‘Alexander’ was such a mess, with Farrell so miscast and ineffective in the role, it was hard not to think less of him. Stone made a terrible film that just cried out for distain. Luckily for Farrell, he also had an indie drama by the name of ‘A Home at the End of the World’ save 2004 from being a total cinematic abortion. The funny thing was, Farrell seemed to notice this, since his next two projects were a real funny guest spot on ‘Scrubs’ and a big role in Terrence Malick’s ‘The New World’. If 2004 was a low for Colin Farrell, 2005 showed that he wasn’t dead yet.
2006 on the other hand, as well as 2007, didn’t give Farrell fans much to cheer about. He had a well respected but little seen indie flick (Ask the Dust), a big budget remake (Miami Vice), and one of Woody Allen’s least successful movies (Cassandra’s Dream). Farrell seemed to be picking his projects somewhat poorly. Everything was about to change for him, though.
‘In Bruges’ (2008) was meant to be a small Irish comedy, but it really made a dent in the 2008 Oscar season, drumming up Oscar buzz for Colin Farrell in a big bad way. He ultimately missed out, but he was rewarded with a Golden Globe for his performance. More importantly, people saw Farrell do career best work and show that he still had that talent we saw back in ‘Tigerland’. It was a massively entertaining movie with a tip top performance from him. After that came a bigger profile again, along with the release of the long delayed cop drama ‘Pride and Glory’, as well as partially taking over for the deceased Heath Ledger in ‘The Imaginarium of Doctor Parnassus’. There was also the barely seen drama ‘Triage’, the criminally under seen fantasy drama ‘Ondine’, which featured another excellent Farrell performance, and a great supporting turn (plus singing) in the Oscar winner ‘Crazy Heart’. I think it’s safe to say at this point that Colin Farrell was back.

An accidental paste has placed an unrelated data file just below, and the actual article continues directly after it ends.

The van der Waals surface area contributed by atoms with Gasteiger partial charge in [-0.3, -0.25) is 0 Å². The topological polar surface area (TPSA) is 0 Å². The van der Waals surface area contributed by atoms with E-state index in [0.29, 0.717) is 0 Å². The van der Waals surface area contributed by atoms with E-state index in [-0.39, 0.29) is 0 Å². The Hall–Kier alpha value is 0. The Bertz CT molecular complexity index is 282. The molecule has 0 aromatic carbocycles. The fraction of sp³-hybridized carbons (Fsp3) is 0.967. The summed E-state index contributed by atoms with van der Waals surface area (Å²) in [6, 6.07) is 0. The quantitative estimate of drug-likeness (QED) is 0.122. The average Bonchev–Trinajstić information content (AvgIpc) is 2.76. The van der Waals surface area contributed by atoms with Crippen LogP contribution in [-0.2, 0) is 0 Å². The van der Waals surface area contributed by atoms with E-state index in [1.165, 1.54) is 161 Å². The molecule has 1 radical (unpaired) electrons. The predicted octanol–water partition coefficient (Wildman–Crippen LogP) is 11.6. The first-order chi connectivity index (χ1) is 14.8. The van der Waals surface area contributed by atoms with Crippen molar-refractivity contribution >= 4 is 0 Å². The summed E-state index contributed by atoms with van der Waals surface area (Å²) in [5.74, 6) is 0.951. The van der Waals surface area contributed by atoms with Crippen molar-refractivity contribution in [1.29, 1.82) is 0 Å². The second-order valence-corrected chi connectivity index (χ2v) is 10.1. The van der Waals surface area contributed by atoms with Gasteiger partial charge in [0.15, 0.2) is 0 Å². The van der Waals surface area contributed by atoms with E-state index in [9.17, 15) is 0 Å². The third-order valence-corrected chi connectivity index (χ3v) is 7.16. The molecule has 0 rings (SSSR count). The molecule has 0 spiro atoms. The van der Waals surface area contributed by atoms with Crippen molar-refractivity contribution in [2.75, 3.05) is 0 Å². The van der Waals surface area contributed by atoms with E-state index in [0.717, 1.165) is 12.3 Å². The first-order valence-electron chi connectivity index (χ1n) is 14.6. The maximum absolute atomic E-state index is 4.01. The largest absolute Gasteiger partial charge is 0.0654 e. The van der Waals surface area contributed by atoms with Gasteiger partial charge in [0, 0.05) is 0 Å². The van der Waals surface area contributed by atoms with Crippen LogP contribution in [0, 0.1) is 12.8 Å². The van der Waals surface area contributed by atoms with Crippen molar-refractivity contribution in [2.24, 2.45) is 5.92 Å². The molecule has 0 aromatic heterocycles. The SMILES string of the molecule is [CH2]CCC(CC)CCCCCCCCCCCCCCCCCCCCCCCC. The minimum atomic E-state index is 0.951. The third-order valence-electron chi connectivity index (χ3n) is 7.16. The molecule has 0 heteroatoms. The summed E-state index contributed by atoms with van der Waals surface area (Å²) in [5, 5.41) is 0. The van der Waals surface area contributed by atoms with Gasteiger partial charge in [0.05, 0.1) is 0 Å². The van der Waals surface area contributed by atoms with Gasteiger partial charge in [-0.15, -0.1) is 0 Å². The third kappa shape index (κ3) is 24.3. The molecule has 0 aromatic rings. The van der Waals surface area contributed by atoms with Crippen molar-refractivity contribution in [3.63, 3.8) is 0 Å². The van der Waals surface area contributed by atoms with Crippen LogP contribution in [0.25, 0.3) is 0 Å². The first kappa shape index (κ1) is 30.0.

Last year he did a nice job in the would be Oscar player ‘The Way Back’, and this year he gave two very entertaining comedic performances in the comedy ‘Horrible Bosses’ and the remake ‘Fright Night’. He chewed the scenery in a really fun way with both, and that takes us to where we are now.
This week we have the opening of the delayed Oscar hopeful ‘London Boulevard’. Will this be the one to finally get Farrell nominated? My gut says no, but next year may be his best shot since ‘In Bruges’. He has another remake coming, yes (Total Recall), but he also has a second collaboration with ‘In Bruges’ writer/director Martin McDonagh. That film is the ensemble comedy ‘Seven Psychopaths’. This one could definitely get him back in the Oscar season conversation, and he definitely deserves it when he’s on.
Colin Farrell is, as you can see, someone who has his best days ahead of him by virtue of picking his projects slightly better of late. When he’s careless in his selections, it shows, and his work suffers. When he works with real artists, great things happen. Here’s hoping that more great things happen for him soon!